I was the one who accidentally broke her heart by telling her that Cadbury’s was closing their chocolate factory in Dunedin, delighted at how her role in the adaptation of Margaret Mahy’s The Changeover finally allowed her to achieve her dream, in working in a bookstore in Christchurch, while listening carefully. She described her fear of singing in public (“My mother always told me I’m a terrible singer. I literally won’t even sing Happy Birthday if other people do.” sing”) and apologized to Bic Runga for her changeover rendition of Schwanken.

Melanie Lynskey's first film role was in Sir Peter Jackson's 1994 film Heavenly Creatures opposite Kate Winslet.


Melanie Lynskey’s first film role was in Sir Peter Jackson’s 1994 film Heavenly Creatures opposite Kate Winslet.

Lynskey has also always been more than happy to talk about her acting process and praise the skills of her fellow cast and crew members, often in detailed, scholarly — and occasionally hilarious — ways.

“It gives you a really good sense of your own agency and decision making,” she said in 2016 of Changeover co-director Miranda Harcourt, who has known Lynskey since Harcourt first helped and taught her audition for Heavenly Creatures has “Control emotions and conserve energy.” “She makes you feel in control and believes it’s a collaboration.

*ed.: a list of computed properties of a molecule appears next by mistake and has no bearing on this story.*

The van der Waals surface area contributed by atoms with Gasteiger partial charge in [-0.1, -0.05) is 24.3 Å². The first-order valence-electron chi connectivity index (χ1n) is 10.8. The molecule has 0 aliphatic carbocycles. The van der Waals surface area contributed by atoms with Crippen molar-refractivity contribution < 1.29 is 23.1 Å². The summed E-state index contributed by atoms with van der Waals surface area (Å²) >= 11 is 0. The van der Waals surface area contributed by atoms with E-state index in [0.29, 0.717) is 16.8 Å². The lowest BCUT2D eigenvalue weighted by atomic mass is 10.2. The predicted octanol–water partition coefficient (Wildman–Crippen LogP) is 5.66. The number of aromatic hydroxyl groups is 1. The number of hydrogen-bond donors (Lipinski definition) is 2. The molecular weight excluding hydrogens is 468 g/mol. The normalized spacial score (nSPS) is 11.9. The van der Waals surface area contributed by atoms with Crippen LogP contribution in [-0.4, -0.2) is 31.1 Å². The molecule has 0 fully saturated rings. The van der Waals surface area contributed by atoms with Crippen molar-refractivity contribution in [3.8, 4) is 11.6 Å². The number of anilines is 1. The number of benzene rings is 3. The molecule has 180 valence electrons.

“She’ll come across and look annoyed, but express that frustration visually and with a grunt. For me, I love that. The worst thing is when someone comes up and says, ‘Can you put it better like that?’ and gives you a “Line reading. Miranda gets into it and just knows how she wants it to feel. It’s very powerful because it’s up to you to interpret what she wants.”


Melanie Lynskey and Sophie Nélisse reflect on how they each brought their Yellowjackets characters to life.

If that’s a lesson she learned early in her own career, there’s one that Lynskey is trying to pass on to the next generation after her, whether it’s Erana James from Changeover or the teenage version of Shauna from Yellowjackets – Sophie Nélisse.

“I always try to convey to all young women that their voice is just as important as everyone else’s. If something is troubling you, for whatever reason, you deserve to have as much say in the conversation as everyone else.”

Yes, she might not be the Emmy pick, but Melanie Lynskey more than deserves to be part of the conversation this year.

The nominations for the 74th Primetime Emmy Awards are scheduled to be announced on Wednesday, July 13 starting at 3:30pm (NZ time). Yellowjackets is now available to stream on Neon.